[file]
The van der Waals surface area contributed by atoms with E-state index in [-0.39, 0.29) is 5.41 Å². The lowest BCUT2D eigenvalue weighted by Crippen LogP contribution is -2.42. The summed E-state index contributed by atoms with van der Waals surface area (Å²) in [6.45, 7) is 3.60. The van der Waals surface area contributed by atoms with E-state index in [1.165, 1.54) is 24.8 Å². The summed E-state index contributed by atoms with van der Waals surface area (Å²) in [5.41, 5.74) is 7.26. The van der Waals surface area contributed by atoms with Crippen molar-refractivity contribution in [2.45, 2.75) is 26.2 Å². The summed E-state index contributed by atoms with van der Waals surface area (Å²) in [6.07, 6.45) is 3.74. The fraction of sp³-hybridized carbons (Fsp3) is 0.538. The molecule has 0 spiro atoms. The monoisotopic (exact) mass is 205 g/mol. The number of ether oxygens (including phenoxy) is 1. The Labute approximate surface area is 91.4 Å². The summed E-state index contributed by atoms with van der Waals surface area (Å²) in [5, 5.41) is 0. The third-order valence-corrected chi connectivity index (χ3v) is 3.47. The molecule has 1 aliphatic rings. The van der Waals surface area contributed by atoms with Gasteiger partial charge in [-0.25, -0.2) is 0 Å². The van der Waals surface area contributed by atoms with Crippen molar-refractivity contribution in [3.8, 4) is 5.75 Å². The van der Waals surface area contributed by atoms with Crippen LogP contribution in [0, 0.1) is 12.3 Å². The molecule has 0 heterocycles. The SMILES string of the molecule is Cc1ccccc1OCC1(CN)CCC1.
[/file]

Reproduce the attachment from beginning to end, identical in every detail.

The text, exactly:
The van der Waals surface area contributed by atoms with E-state index in [-0.39, 0.29) is 5.41 Å². The lowest BCUT2D eigenvalue weighted by Crippen LogP contribution is -2.42. The summed E-state index contributed by atoms with van der Waals surface area (Å²) in [6.45, 7) is 3.60. The van der Waals surface area contributed by atoms with E-state index in [1.165, 1.54) is 24.8 Å². The summed E-state index contributed by atoms with van der Waals surface area (Å²) in [5.41, 5.74) is 7.26. The van der Waals surface area contributed by atoms with Crippen molar-refractivity contribution in [2.45, 2.75) is 26.2 Å². The summed E-state index contributed by atoms with van der Waals surface area (Å²) in [6.07, 6.45) is 3.74. The fraction of sp³-hybridized carbons (Fsp3) is 0.538. The molecule has 0 spiro atoms. The monoisotopic (exact) mass is 205 g/mol. The number of ether oxygens (including phenoxy) is 1. The Labute approximate surface area is 91.4 Å². The summed E-state index contributed by atoms with van der Waals surface area (Å²) in [5, 5.41) is 0. The third-order valence-corrected chi connectivity index (χ3v) is 3.47. The molecule has 1 aliphatic rings. The van der Waals surface area contributed by atoms with Gasteiger partial charge in [-0.25, -0.2) is 0 Å². The van der Waals surface area contributed by atoms with Crippen molar-refractivity contribution in [3.8, 4) is 5.75 Å². The van der Waals surface area contributed by atoms with Crippen LogP contribution in [0, 0.1) is 12.3 Å². The molecule has 0 heterocycles. The SMILES string of the molecule is Cc1ccccc1OCC1(CN)CCC1.